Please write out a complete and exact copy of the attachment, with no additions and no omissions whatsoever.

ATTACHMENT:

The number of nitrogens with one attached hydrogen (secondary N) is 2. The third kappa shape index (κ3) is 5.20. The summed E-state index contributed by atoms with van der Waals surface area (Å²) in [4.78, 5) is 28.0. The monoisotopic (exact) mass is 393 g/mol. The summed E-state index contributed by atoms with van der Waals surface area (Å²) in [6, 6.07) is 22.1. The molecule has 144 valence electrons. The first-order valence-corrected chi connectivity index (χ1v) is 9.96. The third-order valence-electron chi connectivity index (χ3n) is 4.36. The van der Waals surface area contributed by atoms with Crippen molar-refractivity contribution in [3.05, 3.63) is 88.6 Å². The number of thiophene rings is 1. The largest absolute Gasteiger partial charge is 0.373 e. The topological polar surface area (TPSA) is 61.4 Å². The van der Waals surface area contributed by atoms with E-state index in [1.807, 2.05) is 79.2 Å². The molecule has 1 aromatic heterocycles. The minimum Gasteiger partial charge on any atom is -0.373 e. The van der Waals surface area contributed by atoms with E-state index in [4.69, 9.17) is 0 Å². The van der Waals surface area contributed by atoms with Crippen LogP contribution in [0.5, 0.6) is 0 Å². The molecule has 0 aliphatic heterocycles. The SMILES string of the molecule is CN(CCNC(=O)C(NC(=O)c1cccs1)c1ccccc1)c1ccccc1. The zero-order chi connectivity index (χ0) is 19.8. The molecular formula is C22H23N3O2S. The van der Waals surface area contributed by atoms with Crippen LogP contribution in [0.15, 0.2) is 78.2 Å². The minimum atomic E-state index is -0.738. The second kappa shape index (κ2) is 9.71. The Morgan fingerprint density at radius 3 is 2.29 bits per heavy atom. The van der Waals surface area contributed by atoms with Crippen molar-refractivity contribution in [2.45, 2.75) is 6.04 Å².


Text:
The number of nitrogens with one attached hydrogen (secondary N) is 2. The third kappa shape index (κ3) is 5.20. The summed E-state index contributed by atoms with van der Waals surface area (Å²) in [4.78, 5) is 28.0. The monoisotopic (exact) mass is 393 g/mol. The summed E-state index contributed by atoms with van der Waals surface area (Å²) in [6, 6.07) is 22.1. The molecule has 144 valence electrons. The first-order valence-corrected chi connectivity index (χ1v) is 9.96. The third-order valence-electron chi connectivity index (χ3n) is 4.36. The van der Waals surface area contributed by atoms with Crippen molar-refractivity contribution in [3.05, 3.63) is 88.6 Å². The number of thiophene rings is 1. The largest absolute Gasteiger partial charge is 0.373 e. The topological polar surface area (TPSA) is 61.4 Å². The van der Waals surface area contributed by atoms with E-state index in [1.807, 2.05) is 79.2 Å². The molecule has 1 aromatic heterocycles. The minimum Gasteiger partial charge on any atom is -0.373 e. The van der Waals surface area contributed by atoms with E-state index in [4.69, 9.17) is 0 Å². The van der Waals surface area contributed by atoms with Crippen LogP contribution in [0.5, 0.6) is 0 Å². The molecule has 0 aliphatic heterocycles. The SMILES string of the molecule is CN(CCNC(=O)C(NC(=O)c1cccs1)c1ccccc1)c1ccccc1. The zero-order chi connectivity index (χ0) is 19.8. The molecular formula is C22H23N3O2S. The van der Waals surface area contributed by atoms with Crippen LogP contribution in [0.15, 0.2) is 78.2 Å². The minimum atomic E-state index is -0.738. The second kappa shape index (κ2) is 9.71. The Morgan fingerprint density at radius 3 is 2.29 bits per heavy atom. The van der Waals surface area contributed by atoms with Crippen molar-refractivity contribution in [2.45, 2.75) is 6.04 Å².